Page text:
I know exactly what that is! It's the "Five Wide Virgins," an unsuccessful predecessor of squid.
The same idea - fire something ahead (actually standard depth charges, pre-set to some hoped-for depth) while still in contact with deep S/M. Actual name was a Thorneycroft Mortar, fitted in HMS Whitehall in 1941.
The more successful Hedgehog of later in 1941 was trialed in Westcott and was used quite widely until squid began to appear by late '43. Another was Parsnip; that was like Hedgehog, firing 20 bombs, but taking up more space with 2 x 10 rows of mortar type tubes. Not developed.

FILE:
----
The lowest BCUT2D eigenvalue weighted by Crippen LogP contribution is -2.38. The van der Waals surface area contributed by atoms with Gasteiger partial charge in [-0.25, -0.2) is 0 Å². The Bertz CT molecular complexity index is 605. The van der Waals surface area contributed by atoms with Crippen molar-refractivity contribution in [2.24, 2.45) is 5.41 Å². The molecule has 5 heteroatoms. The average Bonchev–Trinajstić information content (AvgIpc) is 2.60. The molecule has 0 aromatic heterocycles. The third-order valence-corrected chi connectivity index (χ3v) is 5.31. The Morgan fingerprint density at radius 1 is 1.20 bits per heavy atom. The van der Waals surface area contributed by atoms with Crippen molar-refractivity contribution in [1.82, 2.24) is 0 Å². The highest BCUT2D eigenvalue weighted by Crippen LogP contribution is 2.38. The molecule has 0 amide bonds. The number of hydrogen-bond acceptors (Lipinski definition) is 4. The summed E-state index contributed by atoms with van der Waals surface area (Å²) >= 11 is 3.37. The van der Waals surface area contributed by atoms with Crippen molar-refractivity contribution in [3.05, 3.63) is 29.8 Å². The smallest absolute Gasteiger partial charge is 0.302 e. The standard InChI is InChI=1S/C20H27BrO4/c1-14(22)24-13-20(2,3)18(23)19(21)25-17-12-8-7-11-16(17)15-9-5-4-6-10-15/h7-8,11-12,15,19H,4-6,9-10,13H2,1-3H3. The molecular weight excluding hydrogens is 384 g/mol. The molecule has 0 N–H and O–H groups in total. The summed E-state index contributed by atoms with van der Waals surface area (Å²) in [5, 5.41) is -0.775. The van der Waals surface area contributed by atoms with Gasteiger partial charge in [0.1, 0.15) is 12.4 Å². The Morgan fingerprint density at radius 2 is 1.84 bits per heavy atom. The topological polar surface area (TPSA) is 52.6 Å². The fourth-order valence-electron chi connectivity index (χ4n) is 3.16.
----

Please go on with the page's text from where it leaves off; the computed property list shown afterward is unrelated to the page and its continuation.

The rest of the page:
All this from Willem Hackmann's HMSO "Seek & Strike - Sonar, Anti-submarine Warfare and the Royal Navy 1914 -54" (1984). A most valuable book! He's also my reference (among others) saying ASDIC had nothing to do with any nonexistent Anti Submarine Detection Investigation Committee of the early 1930's. While some underling at the Admiralty told Churchill that when he asked for an instant response to a House query, Asdic as a term was in use by 1917 - 1918 (I have official reports using it) and stood for a device developed by the Admiralty's own Anti-Submarine Division + '-ics', like orthopedics.